Assessment of antimicrobial use and prescribing practices among paediatric inpatients in Zimbabwe

Olaru, Ioana and Meierkord, Anne and Godman, Brian and Ngwenya, Crispen and Fitzgerald, Felicity and Dondo, Vogai and Ferrand, Rashida and Kranzer, Katharina (2019) Assessment of antimicrobial use and prescribing practices among paediatric inpatients in Zimbabwe. In: EuroDURG 2020, 2020-03-03 - 2020-03-07. (In Press)

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    Abstract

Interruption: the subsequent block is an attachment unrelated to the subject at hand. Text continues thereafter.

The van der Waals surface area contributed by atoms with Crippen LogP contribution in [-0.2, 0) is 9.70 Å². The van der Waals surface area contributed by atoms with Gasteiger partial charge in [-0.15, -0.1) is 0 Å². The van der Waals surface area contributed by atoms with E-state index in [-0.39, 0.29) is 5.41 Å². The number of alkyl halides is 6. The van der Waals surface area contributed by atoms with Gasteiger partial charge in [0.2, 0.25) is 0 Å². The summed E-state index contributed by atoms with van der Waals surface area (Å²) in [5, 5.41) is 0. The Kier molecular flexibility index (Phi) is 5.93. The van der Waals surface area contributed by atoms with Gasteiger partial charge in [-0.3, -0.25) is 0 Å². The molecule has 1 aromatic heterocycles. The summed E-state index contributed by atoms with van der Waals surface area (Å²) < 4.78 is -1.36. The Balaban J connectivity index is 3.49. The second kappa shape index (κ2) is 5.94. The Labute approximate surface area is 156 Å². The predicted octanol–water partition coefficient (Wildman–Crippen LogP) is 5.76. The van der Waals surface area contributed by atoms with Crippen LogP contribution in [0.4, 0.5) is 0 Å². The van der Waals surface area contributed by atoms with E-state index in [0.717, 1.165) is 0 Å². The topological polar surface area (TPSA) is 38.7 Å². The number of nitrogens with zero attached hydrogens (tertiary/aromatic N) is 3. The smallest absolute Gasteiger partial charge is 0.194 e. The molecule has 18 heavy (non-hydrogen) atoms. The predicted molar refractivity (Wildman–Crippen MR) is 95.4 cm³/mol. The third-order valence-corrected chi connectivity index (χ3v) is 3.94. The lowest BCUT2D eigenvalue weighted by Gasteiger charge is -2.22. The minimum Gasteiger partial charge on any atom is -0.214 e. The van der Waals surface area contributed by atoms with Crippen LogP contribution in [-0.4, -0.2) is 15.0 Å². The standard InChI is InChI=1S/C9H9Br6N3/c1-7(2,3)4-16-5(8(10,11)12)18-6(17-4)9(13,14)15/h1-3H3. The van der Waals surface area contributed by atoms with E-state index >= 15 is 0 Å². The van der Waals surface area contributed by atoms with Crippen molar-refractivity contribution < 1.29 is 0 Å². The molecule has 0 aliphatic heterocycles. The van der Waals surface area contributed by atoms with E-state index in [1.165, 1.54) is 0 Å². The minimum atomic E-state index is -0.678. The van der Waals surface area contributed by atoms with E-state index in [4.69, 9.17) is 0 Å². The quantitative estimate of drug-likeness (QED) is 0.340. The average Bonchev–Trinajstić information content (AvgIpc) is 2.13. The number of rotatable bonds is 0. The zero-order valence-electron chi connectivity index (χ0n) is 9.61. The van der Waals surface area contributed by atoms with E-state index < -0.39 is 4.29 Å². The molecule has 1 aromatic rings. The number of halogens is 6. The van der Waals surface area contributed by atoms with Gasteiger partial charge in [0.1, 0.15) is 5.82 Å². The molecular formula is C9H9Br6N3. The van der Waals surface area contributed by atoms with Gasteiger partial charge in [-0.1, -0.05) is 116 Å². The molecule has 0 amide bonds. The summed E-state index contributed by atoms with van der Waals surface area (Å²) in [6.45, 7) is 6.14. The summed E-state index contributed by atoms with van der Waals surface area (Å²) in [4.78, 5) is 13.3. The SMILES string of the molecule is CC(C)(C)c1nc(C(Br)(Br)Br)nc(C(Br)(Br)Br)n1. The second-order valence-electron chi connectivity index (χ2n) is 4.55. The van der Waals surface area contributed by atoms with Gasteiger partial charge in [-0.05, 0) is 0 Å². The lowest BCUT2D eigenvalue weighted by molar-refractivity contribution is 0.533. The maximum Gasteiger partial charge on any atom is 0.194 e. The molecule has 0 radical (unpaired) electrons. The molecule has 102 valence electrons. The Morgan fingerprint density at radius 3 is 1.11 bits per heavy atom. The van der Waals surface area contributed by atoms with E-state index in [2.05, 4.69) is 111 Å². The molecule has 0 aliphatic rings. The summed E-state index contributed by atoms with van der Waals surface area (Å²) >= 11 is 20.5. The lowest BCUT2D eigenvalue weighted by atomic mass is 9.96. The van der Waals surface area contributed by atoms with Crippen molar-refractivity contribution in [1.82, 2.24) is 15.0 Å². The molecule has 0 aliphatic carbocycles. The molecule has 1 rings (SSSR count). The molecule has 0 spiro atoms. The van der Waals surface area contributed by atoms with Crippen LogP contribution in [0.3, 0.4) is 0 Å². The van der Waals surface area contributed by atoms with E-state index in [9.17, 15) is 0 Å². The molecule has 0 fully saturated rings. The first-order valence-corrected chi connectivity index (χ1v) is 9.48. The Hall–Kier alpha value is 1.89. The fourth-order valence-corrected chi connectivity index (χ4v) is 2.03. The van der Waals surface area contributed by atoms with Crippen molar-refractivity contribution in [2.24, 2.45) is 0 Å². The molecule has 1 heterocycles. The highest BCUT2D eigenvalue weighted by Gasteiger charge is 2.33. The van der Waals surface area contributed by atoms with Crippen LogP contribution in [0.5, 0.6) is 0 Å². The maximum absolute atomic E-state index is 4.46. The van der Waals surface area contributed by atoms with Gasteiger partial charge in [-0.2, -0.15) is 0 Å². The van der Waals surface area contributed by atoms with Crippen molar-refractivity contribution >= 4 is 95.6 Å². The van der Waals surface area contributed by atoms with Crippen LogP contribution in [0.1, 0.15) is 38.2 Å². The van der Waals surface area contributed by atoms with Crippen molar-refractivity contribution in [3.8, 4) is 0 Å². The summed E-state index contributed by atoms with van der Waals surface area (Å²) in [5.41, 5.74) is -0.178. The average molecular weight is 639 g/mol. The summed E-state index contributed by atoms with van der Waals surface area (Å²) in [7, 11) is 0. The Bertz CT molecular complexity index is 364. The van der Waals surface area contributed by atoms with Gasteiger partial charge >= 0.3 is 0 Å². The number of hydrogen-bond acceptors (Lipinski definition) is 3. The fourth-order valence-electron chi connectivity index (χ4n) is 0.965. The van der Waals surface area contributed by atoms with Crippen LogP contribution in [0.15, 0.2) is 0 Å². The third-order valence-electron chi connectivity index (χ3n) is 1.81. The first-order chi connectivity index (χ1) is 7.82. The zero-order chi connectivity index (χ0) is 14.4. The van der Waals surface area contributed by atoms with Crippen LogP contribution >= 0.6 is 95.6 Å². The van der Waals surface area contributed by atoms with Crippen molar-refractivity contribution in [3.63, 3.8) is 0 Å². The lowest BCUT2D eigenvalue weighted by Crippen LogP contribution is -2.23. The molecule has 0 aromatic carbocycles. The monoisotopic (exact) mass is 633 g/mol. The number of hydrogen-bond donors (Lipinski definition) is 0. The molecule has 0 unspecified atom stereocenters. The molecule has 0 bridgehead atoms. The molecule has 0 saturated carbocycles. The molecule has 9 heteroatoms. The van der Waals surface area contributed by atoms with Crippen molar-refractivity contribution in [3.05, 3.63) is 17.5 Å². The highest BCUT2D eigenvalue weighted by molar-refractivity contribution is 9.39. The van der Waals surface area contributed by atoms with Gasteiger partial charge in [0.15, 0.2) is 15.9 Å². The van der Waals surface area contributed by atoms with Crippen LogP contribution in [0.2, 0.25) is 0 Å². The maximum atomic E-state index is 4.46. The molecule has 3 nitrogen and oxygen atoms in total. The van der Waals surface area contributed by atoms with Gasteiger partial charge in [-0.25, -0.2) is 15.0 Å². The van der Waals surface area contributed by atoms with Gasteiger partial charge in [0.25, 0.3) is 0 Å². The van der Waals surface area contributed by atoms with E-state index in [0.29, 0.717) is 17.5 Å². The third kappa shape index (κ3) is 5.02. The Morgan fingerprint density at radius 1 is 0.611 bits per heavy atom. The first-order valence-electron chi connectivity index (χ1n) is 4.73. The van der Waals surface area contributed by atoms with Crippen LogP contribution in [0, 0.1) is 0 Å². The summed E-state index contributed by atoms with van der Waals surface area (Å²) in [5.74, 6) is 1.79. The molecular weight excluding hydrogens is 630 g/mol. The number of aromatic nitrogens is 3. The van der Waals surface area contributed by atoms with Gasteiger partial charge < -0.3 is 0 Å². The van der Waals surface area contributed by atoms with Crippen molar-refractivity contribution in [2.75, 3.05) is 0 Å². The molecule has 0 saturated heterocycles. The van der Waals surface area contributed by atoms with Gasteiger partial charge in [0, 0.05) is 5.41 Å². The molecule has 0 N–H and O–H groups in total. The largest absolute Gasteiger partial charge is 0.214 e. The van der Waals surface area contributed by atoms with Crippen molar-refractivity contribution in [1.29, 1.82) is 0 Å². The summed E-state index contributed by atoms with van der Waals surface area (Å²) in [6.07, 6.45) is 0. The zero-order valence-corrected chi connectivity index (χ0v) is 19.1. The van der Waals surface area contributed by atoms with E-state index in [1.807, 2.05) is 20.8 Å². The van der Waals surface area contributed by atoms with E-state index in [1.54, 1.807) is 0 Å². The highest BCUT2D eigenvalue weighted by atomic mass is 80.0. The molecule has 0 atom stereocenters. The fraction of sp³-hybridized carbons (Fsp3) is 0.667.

Background: Antimicrobial resistance threatens our ability to effectively treat infections. A key driver is inappropriate antimicrobial use. There is currently limited information on antibiotic utilisation in Zimbabwe including children. Consequently, the objective of this study was to assess antimicrobial consumption in the paediatric department of a tertiary care public hospital in Zimbabwe. Methods: Clinical records of paediatric inpatients admitted to two general paediatric wards at Harare Central Hospital over a 3-week period were reviewed prospectively. Antimicrobial consumption was described as days of therapy per 100 inpatient days (DOT/100 PD). Adherence of antimicrobial drug prescriptions to the National Guidelines was also evaluated. Results: A total of 121 (93.1%) children were prescribed at least one antimicrobial out of 130 children admitted. The median age was 14 months (IQR: 3 – 48 months). Overall antimicrobial consumption was 155.4 DOT / 100 PD (95% CI 146-165.2). The most frequently prescribed antimicrobials were benzylpenicillin, gentamicin and ceftriaxone. In 111 children, adherence to national guidelines was evaluated and 64 (57.7%) received antimicrobials according to guidelines. For instance, in children admitted with neonatal sepsis, nonadherence (64%) mostly due to prescribing of ceftriaxone or benzylpenicillin and gentamicin versus cloxacillin and gentamicin. Conclusions: There is high antimicrobial drug usage in hospitalized children in Zimbabwe and a considerable proportion of prescriptions are non-adherent with national guidelines. These findings emphasize the need for antimicrobial stewardship programmes across Zimbabwe and for strengthening diagnostic capacity in low-income settings which is a concern enhancing AMR rates.